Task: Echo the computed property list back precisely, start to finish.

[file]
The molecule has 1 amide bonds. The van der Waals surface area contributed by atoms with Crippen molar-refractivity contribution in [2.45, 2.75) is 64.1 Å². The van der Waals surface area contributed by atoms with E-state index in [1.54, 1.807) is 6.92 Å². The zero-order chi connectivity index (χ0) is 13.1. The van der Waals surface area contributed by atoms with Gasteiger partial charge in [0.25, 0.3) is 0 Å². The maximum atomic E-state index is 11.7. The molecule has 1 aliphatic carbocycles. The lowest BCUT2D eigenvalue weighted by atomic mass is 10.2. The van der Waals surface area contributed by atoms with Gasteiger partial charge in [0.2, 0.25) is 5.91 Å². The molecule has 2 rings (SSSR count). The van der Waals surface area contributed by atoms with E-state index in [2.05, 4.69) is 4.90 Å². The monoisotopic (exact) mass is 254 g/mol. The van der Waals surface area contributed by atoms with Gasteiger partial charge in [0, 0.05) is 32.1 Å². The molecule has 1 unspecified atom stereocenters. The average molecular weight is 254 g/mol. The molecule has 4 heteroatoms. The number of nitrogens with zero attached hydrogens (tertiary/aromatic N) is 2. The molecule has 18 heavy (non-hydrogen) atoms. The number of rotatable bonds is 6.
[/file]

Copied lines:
The molecule has 1 amide bonds. The van der Waals surface area contributed by atoms with Crippen molar-refractivity contribution in [2.45, 2.75) is 64.1 Å². The van der Waals surface area contributed by atoms with E-state index in [1.54, 1.807) is 6.92 Å². The zero-order chi connectivity index (χ0) is 13.1. The van der Waals surface area contributed by atoms with Gasteiger partial charge in [0.25, 0.3) is 0 Å². The maximum atomic E-state index is 11.7. The molecule has 1 aliphatic carbocycles. The lowest BCUT2D eigenvalue weighted by atomic mass is 10.2. The van der Waals surface area contributed by atoms with Gasteiger partial charge in [0.2, 0.25) is 5.91 Å². The molecule has 2 rings (SSSR count). The van der Waals surface area contributed by atoms with E-state index in [2.05, 4.69) is 4.90 Å². The monoisotopic (exact) mass is 254 g/mol. The van der Waals surface area contributed by atoms with Gasteiger partial charge in [0, 0.05) is 32.1 Å². The molecule has 1 unspecified atom stereocenters. The average molecular weight is 254 g/mol. The molecule has 4 heteroatoms. The number of nitrogens with zero attached hydrogens (tertiary/aromatic N) is 2. The molecule has 18 heavy (non-hydrogen) atoms. The number of rotatable bonds is 6.